8 Historically Terrifying Viruses

Cynthia Goldsmith, CDC // Public Domain
Cynthia Goldsmith, CDC // Public Domain

It seems like a new virus that's trying to kill us pops up somewhere in the world every other day. While the World Health Organization, the Centers for Disease Control and Prevention, and other health organizations monitor the new coronavirus, officials continue to announce the rapid spread of new COVID-19 infections and deaths around the world.

Despite modern sanitary practices, prevention strategies, and vaccines, there is much to fear from tiny imperialistic pathogens—invisible to all but the most powerful microscopes—that invade our cells to replicate, messing them up like a coke-fueled rock band destroys a hotel room after a concert.

All the hand sanitizer, face masks, and toilet paper in the world can’t save us from some of history’s nastiest viruses and the horrifying diseases they cause in humans. Here are eight of the most dangerous viruses the world has ever seen.

1. Ebola Virus 

Its melodic moniker may roll off the tongue, but if you contract the virus, that's not the only thing that will roll out of your body: you will probably have a disturbing amount of blood coming out of your gums, for instance. Four of the five known Ebola viral strains cause Ebola virus disease (EVD), which has killed thousands of people in sub-Saharan African nations since its discovery in 1976.

The deadly virus is named after the Ebola River in the Democratic Republic of the Congo where it was first reported, and is classified as a CDC Biosafety Level 4, a.k.a. BSL-4, making it one of the most dangerous pathogens on the planet. It is thought to spread through contact with bodily secretions of infected people. Depending on the virus strain, EVD has an average mortality rate of 50 percent, with a rapid onset of symptoms that start with a headache and sore throat and progress to major internal and external bleeding and multiple organ failure. There’s no known cure, and the most recent cases were reported this year in the Democratic Republic of the Congo.

2. Marburg Virus

In 1967, a group of lab workers in Marburg and Frankfurt, Germany, and in Belgrade, Serbia, contracted a new type of hemorrhagic fever from some virus-carrying African green monkeys that had been imported for research and development of polio vaccines. The Marburg virus is also BSL-4, and Marburg hemorrhagic fever has a 23 to 90 percent fatality rate. Spread through close human-to-human contact, symptoms start with a headache, fever, and a rash on the torso, and progress to multiple organ failure and massive internal bleeding. There is no cure, and the latest cases were reported in Uganda in 2014. An American tourist who had explored a Ugandan cave full of fruit bats known to be reservoirs of the virus contracted it and survived in 2008.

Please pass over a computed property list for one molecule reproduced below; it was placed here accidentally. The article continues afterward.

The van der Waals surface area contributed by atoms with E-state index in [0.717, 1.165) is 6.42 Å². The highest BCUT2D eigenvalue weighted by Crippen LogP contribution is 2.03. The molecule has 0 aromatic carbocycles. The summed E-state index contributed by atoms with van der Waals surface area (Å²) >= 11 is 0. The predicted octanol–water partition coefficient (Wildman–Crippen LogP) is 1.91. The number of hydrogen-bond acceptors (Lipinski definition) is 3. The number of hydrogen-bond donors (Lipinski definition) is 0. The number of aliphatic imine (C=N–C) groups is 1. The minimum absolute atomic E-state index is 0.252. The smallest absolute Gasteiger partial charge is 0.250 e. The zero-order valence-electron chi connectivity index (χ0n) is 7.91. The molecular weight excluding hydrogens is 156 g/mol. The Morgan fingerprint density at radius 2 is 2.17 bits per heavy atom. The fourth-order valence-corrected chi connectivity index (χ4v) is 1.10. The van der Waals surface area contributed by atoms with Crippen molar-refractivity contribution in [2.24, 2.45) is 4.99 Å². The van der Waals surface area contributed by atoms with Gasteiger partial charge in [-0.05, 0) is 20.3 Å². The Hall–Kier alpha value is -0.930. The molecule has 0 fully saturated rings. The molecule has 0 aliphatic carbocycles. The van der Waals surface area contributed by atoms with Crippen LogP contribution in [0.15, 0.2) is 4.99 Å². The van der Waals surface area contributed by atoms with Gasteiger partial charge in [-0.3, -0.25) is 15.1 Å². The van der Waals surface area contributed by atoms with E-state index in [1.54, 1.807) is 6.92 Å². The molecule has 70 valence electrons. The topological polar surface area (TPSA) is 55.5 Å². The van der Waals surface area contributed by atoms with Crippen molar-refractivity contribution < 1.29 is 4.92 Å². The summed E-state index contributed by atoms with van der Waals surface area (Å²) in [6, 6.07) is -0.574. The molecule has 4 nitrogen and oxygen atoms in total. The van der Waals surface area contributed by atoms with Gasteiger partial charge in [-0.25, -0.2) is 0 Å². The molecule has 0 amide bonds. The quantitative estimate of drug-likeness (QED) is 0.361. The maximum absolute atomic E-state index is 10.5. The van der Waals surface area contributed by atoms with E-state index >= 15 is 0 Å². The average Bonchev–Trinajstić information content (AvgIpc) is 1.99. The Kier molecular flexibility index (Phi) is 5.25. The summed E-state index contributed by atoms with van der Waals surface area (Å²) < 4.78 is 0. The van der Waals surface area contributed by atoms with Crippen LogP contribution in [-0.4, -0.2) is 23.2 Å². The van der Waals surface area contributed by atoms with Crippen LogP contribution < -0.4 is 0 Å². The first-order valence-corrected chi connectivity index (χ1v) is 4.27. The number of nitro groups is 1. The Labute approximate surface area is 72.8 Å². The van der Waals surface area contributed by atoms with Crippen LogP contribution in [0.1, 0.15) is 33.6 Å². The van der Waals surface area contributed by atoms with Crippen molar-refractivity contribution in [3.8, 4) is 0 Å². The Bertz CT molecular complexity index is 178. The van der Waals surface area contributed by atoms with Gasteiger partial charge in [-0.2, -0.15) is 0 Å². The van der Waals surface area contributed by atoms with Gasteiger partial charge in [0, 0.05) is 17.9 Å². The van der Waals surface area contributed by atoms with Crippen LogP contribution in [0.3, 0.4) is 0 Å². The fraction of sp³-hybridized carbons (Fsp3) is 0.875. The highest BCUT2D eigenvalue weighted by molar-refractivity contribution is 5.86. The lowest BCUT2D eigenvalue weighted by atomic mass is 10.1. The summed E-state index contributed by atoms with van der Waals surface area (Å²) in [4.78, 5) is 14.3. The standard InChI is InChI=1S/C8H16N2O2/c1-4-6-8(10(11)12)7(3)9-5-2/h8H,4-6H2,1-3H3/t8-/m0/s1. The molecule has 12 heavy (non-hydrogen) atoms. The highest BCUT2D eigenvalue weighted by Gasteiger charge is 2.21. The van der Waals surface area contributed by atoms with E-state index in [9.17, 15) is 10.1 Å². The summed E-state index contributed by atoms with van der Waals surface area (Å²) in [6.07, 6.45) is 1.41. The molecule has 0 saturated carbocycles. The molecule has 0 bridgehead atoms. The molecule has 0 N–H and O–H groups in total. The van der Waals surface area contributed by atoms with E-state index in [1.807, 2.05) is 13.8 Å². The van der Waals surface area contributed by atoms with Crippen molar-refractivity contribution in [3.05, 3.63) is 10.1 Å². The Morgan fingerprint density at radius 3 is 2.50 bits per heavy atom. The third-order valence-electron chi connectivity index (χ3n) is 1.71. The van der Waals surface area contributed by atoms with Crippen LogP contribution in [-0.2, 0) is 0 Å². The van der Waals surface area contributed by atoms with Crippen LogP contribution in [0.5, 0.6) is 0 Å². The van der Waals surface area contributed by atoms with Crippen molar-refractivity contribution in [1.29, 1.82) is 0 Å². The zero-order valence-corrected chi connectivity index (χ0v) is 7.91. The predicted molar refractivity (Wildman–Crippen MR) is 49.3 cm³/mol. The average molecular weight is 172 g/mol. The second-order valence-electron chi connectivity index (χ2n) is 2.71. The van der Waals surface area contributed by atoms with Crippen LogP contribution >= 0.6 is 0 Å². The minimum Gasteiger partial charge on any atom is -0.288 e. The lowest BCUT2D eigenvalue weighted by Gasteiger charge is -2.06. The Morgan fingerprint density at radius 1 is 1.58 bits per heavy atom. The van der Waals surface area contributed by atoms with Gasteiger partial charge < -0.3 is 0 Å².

3. Hantavirus

Deer mouse
James Maughn, Flickr // CC BY-NC-ND 2.0

There are many strains of hantavirus floating around (yep, it’s airborne). Different strains, carried by different rodent species, are known to cause different types of illnesses in humans, most notably hemorrhagic fever with renal syndrome (HFRS)—discovered during the Korean War—and hantavirus pulmonary syndrome (HPS), which emerged with a 1993 outbreak in the southwestern United States. Severe HFRS causes acute kidney failure, while HPS gets you by filling your lungs with fluid (a.k.a. pulmonary edema). HFRS has a mortality rate of 1 to 15 percent, while HPS’s is 38 percent. The U.S. saw its most recent outbreak of hantavirus, of the HPS variety, at Yosemite National Park in late 2012.

4. Lassa Virus

This BSL-4 virus gives us yet another reason to avoid rodents. Lassa is carried by a species of rat in West Africa called Mastomys natalensis. It’s airborne, at least when you’re hanging around the rat's fecal matter. Humans, however, can only spread it through direct contact with bodily secretions. Lassa fever, which has a mortality rate of 1 percent (among hospitalized patients the rate is from 15 to 50 percent), causes about 5000 deaths a year in West Africa, particularly in Sierra Leone and Liberia, and deafness is its most common lasting symptom. It starts with a fever and some retrosternal (behind the chest) pain and can progress to facial swelling, encephalitis, mucosal bleeding, and deafness. Fortunately, researchers and medical professionals have found some success in treating early-stage Lassa fever with an antiviral drug.

5. Rabies Virus

Rabies has a long and storied history dating back to 2300 BCE in records of Babylonians who went mad and died after being bitten by dogs. While this virus itself is a beast, the sickness it causes is now is wholly preventable if treated immediately with a series of vaccinations (sometimes delivered with a terrifyingly huge needle in the abdomen). We have vaccine inventor Louis Pasteur to thank for that.

Exposure to rabies these days, while rare in the U.S., still occurs as it did thousands of years ago—through bites from infected animals. If left untreated after exposure, the virus attacks the central nervous system and death usually results. The symptoms of an advanced infection include delirium, hallucinations, raging, and violent behavior in some cases, which some have argued makes rabies eerily similar to zombification. If rabies ever became airborne, we might actually have to prepare for that zombie apocalypse after all.

6. Smallpox-Causing Variola Virus

The virus that causes smallpox wiped out hundreds of millions of people worldwide over thousands of years. We can’t even blame it on animals either, as the virus is only carried by and contagious for humans. There are several different types of smallpox disease that result from an infection, ranging from mild to fatal, but it is generally marked by a fever, rash, and blistering, oozing pustules that develop on the skin. Fortunately, smallpox was declared eradicated in 1979, as the result of successful worldwide implementation of a vaccine.

7. Dengue Virus

The leading cause of death in the tropics and subtropics is the infection brought on by the dengue virus, which causes a high fever, severe headache, and, in the worst cases, hemorrhaging. The good news is that it's treatable and not contagious. The bad news is there's no vaccine, and you can get it easily from the bite of an infected mosquito—which puts about 3 billion people at risk. The CDC estimates that there are over 400 million cases of dengue infection and that 100 million people suffer symptoms each year. It's a great marketing tool for bug spray.